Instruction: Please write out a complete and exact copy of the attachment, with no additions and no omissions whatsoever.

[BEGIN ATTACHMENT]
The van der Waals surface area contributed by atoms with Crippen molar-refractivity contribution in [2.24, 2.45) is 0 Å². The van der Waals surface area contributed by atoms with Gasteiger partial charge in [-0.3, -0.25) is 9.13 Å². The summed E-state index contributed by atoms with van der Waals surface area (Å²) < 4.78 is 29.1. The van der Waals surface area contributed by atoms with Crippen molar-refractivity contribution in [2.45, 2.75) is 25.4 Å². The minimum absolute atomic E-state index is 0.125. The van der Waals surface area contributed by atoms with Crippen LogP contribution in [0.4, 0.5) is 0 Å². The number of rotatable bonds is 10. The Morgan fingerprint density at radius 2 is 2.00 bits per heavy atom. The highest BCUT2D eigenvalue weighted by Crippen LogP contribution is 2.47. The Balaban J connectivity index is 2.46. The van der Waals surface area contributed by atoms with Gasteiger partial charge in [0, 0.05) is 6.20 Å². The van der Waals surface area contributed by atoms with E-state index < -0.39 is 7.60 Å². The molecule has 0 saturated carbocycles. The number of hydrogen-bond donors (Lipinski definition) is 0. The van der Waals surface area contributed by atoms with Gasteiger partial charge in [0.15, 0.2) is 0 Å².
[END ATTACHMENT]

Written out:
The van der Waals surface area contributed by atoms with Crippen molar-refractivity contribution in [2.24, 2.45) is 0 Å². The van der Waals surface area contributed by atoms with Gasteiger partial charge in [-0.3, -0.25) is 9.13 Å². The summed E-state index contributed by atoms with van der Waals surface area (Å²) < 4.78 is 29.1. The van der Waals surface area contributed by atoms with Crippen molar-refractivity contribution in [2.45, 2.75) is 25.4 Å². The minimum absolute atomic E-state index is 0.125. The van der Waals surface area contributed by atoms with Crippen LogP contribution in [0.4, 0.5) is 0 Å². The number of rotatable bonds is 10. The Morgan fingerprint density at radius 2 is 2.00 bits per heavy atom. The highest BCUT2D eigenvalue weighted by Crippen LogP contribution is 2.47. The Balaban J connectivity index is 2.46. The van der Waals surface area contributed by atoms with Gasteiger partial charge in [0, 0.05) is 6.20 Å². The van der Waals surface area contributed by atoms with E-state index < -0.39 is 7.60 Å². The molecule has 0 saturated carbocycles. The number of hydrogen-bond donors (Lipinski definition) is 0. The van der Waals surface area contributed by atoms with Gasteiger partial charge in [0.15, 0.2) is 0 Å².